China 1989 5 oz Silver Snake

50 Yuan Proof Coin

About the China 1989 5 oz Silver Snake 50 Yuan Proof Coin

Above is the 5 ounce, silver 1989 Year of the Snake coin. This coin is one of a set of twelve coins that honor the Chinese zodiac. The coins were released from 1987 to 1998, starting with the rabbit and culminating with the tiger. These coins are all proof in quality and .999 in fineness, and proof in quality. Each of the coins measures 70 millimeters in diameter. Like the other coins in the series, the reverse face shows the animal that corresponds to the year of issue, and the obverse features a famous architectural work of China.


On the obverse face of this coin, one can see the year of issue, 1989, at the very bottom of the coin. At the top edge, one can read “The People’s Republic of China” in Chinese characters. The great building featured on this coin is the Shanhai Pass. The Pass marks the point where the Great Wall of China meets the Pacific Ocean.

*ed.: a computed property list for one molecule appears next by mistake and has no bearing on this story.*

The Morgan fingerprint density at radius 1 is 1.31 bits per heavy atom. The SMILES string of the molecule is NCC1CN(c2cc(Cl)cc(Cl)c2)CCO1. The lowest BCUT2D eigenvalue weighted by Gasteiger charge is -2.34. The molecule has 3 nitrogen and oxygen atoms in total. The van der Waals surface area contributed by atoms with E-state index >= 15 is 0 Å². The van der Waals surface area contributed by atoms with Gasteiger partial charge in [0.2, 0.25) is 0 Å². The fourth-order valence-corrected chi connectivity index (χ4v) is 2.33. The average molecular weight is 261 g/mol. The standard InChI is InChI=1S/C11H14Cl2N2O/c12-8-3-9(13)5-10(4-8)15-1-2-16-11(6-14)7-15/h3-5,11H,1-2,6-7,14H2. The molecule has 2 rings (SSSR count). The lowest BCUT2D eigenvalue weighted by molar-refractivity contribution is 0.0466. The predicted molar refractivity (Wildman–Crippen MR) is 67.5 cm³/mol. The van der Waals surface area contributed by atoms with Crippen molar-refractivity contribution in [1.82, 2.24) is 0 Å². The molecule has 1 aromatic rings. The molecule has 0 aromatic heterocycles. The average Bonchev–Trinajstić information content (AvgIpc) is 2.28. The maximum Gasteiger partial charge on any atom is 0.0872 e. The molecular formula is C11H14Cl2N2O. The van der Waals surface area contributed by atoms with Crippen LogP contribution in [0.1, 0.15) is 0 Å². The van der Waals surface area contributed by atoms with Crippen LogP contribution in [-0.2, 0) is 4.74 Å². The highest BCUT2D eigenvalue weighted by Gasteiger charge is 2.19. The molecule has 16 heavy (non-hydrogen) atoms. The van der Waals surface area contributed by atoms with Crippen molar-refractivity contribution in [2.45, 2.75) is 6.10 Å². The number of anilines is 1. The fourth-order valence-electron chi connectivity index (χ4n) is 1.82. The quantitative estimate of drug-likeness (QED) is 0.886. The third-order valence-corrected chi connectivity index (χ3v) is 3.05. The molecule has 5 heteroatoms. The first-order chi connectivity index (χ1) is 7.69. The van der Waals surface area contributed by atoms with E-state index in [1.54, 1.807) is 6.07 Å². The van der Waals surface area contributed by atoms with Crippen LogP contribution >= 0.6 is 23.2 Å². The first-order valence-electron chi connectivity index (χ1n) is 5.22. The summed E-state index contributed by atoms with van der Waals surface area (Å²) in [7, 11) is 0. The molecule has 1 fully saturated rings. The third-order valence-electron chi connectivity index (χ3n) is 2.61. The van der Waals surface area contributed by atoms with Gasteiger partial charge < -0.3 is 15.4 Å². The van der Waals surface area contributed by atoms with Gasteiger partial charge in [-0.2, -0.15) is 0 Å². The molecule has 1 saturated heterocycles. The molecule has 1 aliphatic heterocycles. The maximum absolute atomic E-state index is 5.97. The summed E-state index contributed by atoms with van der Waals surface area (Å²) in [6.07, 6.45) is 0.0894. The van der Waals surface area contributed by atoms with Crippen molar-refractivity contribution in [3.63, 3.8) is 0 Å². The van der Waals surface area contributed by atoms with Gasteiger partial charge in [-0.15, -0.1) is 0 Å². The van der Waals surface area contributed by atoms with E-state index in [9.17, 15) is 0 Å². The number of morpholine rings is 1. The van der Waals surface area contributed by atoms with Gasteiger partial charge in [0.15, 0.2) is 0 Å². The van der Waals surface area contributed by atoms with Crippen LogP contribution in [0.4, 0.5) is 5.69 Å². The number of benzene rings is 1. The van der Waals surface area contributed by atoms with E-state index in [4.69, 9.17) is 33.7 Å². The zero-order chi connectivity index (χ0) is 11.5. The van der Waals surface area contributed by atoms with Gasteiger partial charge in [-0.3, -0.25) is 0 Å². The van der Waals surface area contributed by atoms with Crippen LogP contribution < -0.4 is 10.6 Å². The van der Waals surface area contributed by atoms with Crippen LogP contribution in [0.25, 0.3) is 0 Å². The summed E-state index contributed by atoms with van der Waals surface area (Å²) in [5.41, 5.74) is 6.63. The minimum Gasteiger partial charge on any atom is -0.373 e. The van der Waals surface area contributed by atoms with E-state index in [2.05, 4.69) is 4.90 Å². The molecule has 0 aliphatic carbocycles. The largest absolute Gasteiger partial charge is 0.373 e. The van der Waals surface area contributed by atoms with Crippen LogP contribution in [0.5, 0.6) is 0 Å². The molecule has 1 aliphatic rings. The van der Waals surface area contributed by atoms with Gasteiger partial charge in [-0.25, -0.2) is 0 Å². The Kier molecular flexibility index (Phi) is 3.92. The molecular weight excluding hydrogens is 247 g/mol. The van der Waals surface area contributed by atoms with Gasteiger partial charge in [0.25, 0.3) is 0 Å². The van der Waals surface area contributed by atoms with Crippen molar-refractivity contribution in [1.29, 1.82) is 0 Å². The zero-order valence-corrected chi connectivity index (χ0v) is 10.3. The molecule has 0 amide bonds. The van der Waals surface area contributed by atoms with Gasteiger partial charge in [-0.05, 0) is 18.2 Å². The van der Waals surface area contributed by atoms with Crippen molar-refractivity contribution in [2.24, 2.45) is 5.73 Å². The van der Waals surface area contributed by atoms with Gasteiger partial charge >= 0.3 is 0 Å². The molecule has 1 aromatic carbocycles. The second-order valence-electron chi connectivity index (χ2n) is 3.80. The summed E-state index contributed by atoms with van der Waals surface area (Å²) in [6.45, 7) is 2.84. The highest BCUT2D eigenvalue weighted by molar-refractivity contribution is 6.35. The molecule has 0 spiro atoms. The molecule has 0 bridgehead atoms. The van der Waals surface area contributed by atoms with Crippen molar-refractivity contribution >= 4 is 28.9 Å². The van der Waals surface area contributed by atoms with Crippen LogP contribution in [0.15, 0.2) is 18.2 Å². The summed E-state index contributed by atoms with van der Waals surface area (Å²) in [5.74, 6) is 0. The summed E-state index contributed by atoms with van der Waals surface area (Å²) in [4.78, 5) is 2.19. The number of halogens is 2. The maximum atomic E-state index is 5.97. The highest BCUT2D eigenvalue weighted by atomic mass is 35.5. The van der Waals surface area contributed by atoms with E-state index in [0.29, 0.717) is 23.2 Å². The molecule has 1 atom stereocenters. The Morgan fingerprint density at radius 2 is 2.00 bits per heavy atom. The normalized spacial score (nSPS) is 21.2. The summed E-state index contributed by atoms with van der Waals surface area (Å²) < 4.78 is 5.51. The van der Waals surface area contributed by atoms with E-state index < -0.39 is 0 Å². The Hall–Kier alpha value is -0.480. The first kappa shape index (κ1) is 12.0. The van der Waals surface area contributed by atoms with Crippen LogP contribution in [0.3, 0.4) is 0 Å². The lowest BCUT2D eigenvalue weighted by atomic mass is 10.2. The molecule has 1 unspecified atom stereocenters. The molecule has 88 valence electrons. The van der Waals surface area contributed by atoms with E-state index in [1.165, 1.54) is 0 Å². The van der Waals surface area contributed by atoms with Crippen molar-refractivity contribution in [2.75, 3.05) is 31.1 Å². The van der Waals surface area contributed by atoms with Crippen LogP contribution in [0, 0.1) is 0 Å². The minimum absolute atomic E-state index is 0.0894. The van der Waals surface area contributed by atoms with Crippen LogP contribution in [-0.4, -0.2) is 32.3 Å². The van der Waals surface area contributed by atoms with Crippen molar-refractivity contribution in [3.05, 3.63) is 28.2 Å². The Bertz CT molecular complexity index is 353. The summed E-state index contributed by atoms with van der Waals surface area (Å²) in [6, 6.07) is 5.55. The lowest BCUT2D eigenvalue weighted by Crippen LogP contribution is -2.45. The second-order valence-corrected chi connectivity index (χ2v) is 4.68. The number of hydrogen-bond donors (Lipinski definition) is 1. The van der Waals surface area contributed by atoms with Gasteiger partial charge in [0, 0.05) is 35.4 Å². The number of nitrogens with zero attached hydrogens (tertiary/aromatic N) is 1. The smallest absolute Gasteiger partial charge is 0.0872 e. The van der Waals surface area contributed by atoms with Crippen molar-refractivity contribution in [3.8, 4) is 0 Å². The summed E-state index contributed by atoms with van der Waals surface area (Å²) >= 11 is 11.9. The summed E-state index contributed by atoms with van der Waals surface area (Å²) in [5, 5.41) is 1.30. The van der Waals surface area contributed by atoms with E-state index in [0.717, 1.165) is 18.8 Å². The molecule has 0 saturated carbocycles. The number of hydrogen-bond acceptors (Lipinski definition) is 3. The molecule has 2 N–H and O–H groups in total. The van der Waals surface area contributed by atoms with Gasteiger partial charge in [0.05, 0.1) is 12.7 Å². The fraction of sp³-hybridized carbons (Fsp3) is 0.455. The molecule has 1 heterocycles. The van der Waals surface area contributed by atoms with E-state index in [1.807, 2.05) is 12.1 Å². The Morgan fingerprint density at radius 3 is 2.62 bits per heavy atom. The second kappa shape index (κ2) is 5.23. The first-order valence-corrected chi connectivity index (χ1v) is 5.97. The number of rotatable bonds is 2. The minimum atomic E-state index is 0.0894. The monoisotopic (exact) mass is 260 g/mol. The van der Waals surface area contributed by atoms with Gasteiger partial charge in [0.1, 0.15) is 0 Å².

On the reverse face of the coin, one can see an image of a snake created by painter Qi Baishi (1864–1957). Qi was well known for his knowledge and use of Chinese technique. Unlike many of his contemporaries, Qi was largely self-taught and stayed away from any use of Western technique. Here, one can see the detailing of the slithering snake, and the elegant grassy patch in the background. Below the snake, the denomination, 50 yuan, is printed. Encircling the snake is a ring of dainty flowers.


In Chinese lore, the snake is known to be quick-witted and sharply intelligent. Though a snake may not mince words, it is known that a man or woman born in this year is always deep in thought and assessing those around him or her. At times, the snakes tongue may be too sharp, represented well here by the snake’s tongue searching the air.

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